Some people aren’t just in it for the money—they desperately want to be someone different. Nora Zacardas of New South Wales, Australia seems to be one of those people. She started off by pretending to be a psychiatrist in the ‘90s and charged “clients” thousands of dollars in fees. She was arrested and convicted of those crimes, but she was just getting started. Things got much more serious in the late 2000s, when Zacardas wanted to “feel special.” She told her friends and neighbors that she was a medical intern, and there appeared to be no reason not to believe her. She even performed examinations on her friends, going as far as giving one person drugs.

When she accompanied her friends to the hospital, she convinced doctors at two different hospitals that she was a medical student, and they allowed her to watch the procedures. She even convinced her own physician of 15 years, who said she would set Zacardas up with a job once she finished medical school.

Her web of lies wasn’t destroyed until one of her friends and the mother of one of her “patients” called the Medical Board of New South Wales and discovered that she had no medical training whatsoever. In 2011, she was sentenced to nine months in prison.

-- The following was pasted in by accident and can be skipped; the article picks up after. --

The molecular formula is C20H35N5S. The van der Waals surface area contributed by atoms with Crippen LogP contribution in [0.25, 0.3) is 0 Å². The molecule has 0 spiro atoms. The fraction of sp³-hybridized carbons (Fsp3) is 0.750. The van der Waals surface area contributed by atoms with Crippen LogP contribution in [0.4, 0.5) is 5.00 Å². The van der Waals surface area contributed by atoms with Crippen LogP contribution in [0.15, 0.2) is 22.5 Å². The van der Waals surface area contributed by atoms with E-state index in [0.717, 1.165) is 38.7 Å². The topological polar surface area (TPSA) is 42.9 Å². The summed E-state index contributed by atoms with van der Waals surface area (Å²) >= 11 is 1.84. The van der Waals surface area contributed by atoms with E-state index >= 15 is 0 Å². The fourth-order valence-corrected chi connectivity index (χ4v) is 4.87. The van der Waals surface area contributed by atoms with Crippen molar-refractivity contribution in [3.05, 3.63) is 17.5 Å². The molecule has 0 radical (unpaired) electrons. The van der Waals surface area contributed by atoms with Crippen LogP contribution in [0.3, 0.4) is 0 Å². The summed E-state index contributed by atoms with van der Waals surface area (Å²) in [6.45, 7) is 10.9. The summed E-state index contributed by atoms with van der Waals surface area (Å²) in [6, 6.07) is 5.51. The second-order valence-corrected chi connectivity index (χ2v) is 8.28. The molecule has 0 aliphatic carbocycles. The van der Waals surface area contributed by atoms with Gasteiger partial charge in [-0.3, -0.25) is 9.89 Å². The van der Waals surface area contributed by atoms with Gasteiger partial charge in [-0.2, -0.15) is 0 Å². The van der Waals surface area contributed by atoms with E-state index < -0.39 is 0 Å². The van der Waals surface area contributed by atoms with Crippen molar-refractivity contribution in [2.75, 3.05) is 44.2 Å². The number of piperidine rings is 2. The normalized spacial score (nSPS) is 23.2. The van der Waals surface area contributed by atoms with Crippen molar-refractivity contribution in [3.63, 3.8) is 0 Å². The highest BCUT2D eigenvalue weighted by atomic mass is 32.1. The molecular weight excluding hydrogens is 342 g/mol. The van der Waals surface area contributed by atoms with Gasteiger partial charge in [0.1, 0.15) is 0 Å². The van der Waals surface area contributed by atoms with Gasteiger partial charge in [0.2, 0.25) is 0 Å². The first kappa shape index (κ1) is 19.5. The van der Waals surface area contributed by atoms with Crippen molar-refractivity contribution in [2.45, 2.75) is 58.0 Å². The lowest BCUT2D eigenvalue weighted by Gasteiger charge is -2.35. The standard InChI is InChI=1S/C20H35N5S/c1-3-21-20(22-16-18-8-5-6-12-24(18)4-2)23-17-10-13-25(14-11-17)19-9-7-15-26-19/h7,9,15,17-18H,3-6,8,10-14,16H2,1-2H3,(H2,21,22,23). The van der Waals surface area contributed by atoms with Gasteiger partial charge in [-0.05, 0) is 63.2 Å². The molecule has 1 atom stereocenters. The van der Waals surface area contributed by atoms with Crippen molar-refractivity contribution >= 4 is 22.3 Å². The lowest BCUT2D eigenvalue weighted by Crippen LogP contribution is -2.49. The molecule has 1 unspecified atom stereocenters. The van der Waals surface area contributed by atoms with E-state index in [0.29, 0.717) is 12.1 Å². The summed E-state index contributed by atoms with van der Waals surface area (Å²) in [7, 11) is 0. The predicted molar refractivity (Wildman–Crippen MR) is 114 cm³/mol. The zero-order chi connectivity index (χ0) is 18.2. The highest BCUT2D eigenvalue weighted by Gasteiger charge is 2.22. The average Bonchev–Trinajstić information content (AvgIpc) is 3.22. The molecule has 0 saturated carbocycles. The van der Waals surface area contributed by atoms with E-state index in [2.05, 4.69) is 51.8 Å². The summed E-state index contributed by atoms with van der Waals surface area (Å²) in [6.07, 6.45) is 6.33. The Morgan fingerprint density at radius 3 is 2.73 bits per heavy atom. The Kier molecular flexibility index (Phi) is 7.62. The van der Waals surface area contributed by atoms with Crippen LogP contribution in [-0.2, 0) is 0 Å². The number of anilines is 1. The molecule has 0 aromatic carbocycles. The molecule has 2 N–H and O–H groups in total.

5. Ernest Addo

In February 2012, Agape Senior Primary Care hired Ernest Addo as a physician. Addo saw over 500 patients at nursing home facilities in Georgia and South Carolina. There were no complaints or suspicions about him until he quit his post suddenly on August 21, 2012. That is when things completely fell apart.

Addo quit because he received a phone call from the wife of a friend. (This friend happened to be a real physician.) While she was going through her husband’s mail, she found a credit card bill that didn’t belong to him, so she called and asked Addo about it. When confronted, he admitted to stealing his friend’s identity in order to practice medicine. He was able to practice without suspicion because he had studied medicine in Belize but never graduated. He pled guilty to identity theft and fraud.

6. Keith Allen Barton

When it comes to terminal illness, people can get desperate. If someone calls themselves a doctor and claims to have a cure for your disease, you may be willing to believe anything they say. Such was the case with Keith Allen Barton in Le Mesa, California. Barton, who had no medical training, told people that he could cure serious diseases like cancer and HIV. He claimed to have 200 doctors on the staff and surgeons located in Tijuana. The closest he came to being a doctor was having the same name as a doctor who was practicing in California.

Preying on some of the most vulnerable people in society, Barton convinced a woman who was suffering from an auto-immune disease to have her teeth and part of her jaw surgically removed (not by him, thankfully). He then gave her a treatment called “dendritic cellular therapy,” which gave the woman nothing but a $32,000 bill. In another case, he told a woman that he could cure her and her two children of HIV. She paid him $18,000, and her nine-year-old daughter died from not getting proper treatment.

The police finally caught up with him when an undercover officer met with Barton and the fake doctor claimed on videotape that he could cure the officer’s recurring colon cancer. He was convicted of practicing medicine without a license and fraud and given a six-year sentence.